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The One Minute Sales Person [Paperback]

Spencer Johnson
4.3 out of 5 stars  See all reviews (3 customer reviews)

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Product details

  • Paperback
  • Publisher: The Book People / HarperCollinsPublishers (2004)
  • ISBN-10: 0007811349
  • ISBN-13: 978-0007811342
  • Product Dimensions: 19.4 x 12.8 x 1 cm
  • Average Customer Review: 4.3 out of 5 stars  See all reviews (3 customer reviews)
  • Amazon Bestsellers Rank: 740,505 in Books (See Top 100 in Books)

More About the Author

Spencer Johnson, MD, is one of the leading authors of inspirational writing in the world. He has written many New York Times bestsellers, including the worldwide bestseller Who Moved My Cheese? and, with Kenneth Blanchard, The One Minute Manager. His works have become cultural touchstones and are available in forty languages.

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ONCE there was a very successful sales person. Read the first page
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Most Helpful Customer Reviews
12 of 12 people found the following review helpful
4.0 out of 5 stars Interesting but pricey 7 Jan 2004
By Elizabeth Taylor VINE VOICE
A friend lent me this book and I read it on the plane, and firstly let me state that I am not a salesman. I was quite suprised as I felt that this book was useful for anyone not just a salesperson as it contains with tips on how to approach life in a sucessful manner. For example there was a chapter on meetings and the question is posed how do you plan for a meeting and the individual replies, I think of all the things that could go wrong. This book however states you should visualise the meeting in a positive way concentrating on the success through considering how it will feel for everyone if it is successful and why? This doesn't sound mind blowing however most people do sit and worry about the pitfuls rather than the positve aspects of any encounter. It certainly made me decide to visualise things positively instead of focusing on the negative.
If you have never read a minute book the format is simple, it starts off with a person who wants to improve something ie. management or sales technique in a certain way who meets a guru on the subject. This guru starts off with a high level overview of what are the core principles behind their method and then suggests that the narrator meet different people who have benefited from this technique. Each chapter is then the narrator meeting different people all with slightly different aspects of improvement, such as the salesman who has a high percentage of satisfied customers because they always log a follow up call. As per the reviewer above I was quite suprised how it helped me come to conclusions about how I could improve my approach to life in general through positive thinking, visualisation and taking time to appreciate my own and the other persons objectives. In conclusion, a quick, easy read with some interesting ideas on the other hand the hardback version is extremely expensive per no pages.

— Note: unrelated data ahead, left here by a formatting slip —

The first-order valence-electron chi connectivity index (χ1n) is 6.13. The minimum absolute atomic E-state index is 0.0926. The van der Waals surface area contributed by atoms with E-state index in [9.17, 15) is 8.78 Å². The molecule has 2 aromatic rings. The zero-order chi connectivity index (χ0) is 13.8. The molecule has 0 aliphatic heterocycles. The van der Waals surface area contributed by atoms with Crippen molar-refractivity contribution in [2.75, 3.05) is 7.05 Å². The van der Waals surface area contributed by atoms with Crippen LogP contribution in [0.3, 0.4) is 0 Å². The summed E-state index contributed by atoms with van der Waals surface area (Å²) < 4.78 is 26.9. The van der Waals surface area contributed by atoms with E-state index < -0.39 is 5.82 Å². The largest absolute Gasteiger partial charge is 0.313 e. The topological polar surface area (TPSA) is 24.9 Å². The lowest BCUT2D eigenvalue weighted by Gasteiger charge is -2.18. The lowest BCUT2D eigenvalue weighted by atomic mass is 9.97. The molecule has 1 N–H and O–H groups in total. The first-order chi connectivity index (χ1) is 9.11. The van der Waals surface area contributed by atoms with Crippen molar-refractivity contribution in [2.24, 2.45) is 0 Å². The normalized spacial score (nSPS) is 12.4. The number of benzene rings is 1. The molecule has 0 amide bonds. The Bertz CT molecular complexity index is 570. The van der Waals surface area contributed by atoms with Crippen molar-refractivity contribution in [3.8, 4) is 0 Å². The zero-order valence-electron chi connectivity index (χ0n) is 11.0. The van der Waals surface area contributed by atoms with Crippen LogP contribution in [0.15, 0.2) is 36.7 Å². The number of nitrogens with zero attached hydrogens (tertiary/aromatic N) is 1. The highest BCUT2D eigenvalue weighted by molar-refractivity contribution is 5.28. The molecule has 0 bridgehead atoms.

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3 of 3 people found the following review helpful
5.0 out of 5 stars This changed the way I viewed life 8 April 2003
This book is really useful to everyone and although as a sales person myself I consider it to be my second bible. It really would be useful to anyone and everyone, as Johnson says, all of us have to sell something, some of the time even if it is ourselves.
It has some great facts to quote and is a quick and interesting read. It even summarises everything in the book really well on a few charts and lists.
I will be returning to this book again and again for advise on all aspects of life and would definitely recommend it whatever business you are in.
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4.0 out of 5 stars Good tips for selling 25 Mar 2011
This book gives you some good tips of how to approach the sales process in a non-stressful way and helping you to enjoy the whole process and make others enjoy their purchases.
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Most Helpful Customer Reviews on (beta) 4.0 out of 5 stars  58 reviews
25 of 26 people found the following review helpful
5.0 out of 5 stars Less Is More...Much More 9 Jan 2003
By Robert Morris - Published on